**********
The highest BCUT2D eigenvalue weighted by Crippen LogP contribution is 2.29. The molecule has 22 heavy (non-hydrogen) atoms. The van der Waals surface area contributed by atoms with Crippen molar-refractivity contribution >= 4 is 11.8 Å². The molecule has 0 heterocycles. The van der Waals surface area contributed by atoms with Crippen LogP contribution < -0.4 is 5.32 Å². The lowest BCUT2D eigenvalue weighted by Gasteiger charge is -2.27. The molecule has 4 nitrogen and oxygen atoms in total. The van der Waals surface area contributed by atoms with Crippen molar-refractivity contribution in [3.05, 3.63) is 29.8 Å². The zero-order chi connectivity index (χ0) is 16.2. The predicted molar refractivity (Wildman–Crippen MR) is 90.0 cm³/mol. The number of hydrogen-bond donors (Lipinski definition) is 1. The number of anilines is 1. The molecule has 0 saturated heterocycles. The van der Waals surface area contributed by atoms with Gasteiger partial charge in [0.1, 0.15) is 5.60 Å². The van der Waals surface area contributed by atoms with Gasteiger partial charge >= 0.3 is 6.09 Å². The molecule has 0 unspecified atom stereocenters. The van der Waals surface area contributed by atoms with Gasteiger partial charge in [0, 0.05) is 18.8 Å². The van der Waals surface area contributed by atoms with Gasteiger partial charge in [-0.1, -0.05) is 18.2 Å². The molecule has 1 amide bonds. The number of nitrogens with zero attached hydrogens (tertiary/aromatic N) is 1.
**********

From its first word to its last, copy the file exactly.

The highest BCUT2D eigenvalue weighted by Crippen LogP contribution is 2.29. The molecule has 22 heavy (non-hydrogen) atoms. The van der Waals surface area contributed by atoms with Crippen molar-refractivity contribution >= 4 is 11.8 Å². The molecule has 0 heterocycles. The van der Waals surface area contributed by atoms with Crippen LogP contribution < -0.4 is 5.32 Å². The lowest BCUT2D eigenvalue weighted by Gasteiger charge is -2.27. The molecule has 4 nitrogen and oxygen atoms in total. The van der Waals surface area contributed by atoms with Crippen molar-refractivity contribution in [3.05, 3.63) is 29.8 Å². The zero-order chi connectivity index (χ0) is 16.2. The predicted molar refractivity (Wildman–Crippen MR) is 90.0 cm³/mol. The number of hydrogen-bond donors (Lipinski definition) is 1. The number of anilines is 1. The molecule has 0 saturated heterocycles. The van der Waals surface area contributed by atoms with Gasteiger partial charge in [0.1, 0.15) is 5.60 Å². The van der Waals surface area contributed by atoms with Gasteiger partial charge >= 0.3 is 6.09 Å². The molecule has 0 unspecified atom stereocenters. The van der Waals surface area contributed by atoms with Gasteiger partial charge in [0, 0.05) is 18.8 Å². The van der Waals surface area contributed by atoms with Gasteiger partial charge in [-0.1, -0.05) is 18.2 Å². The molecule has 1 amide bonds. The number of nitrogens with zero attached hydrogens (tertiary/aromatic N) is 1.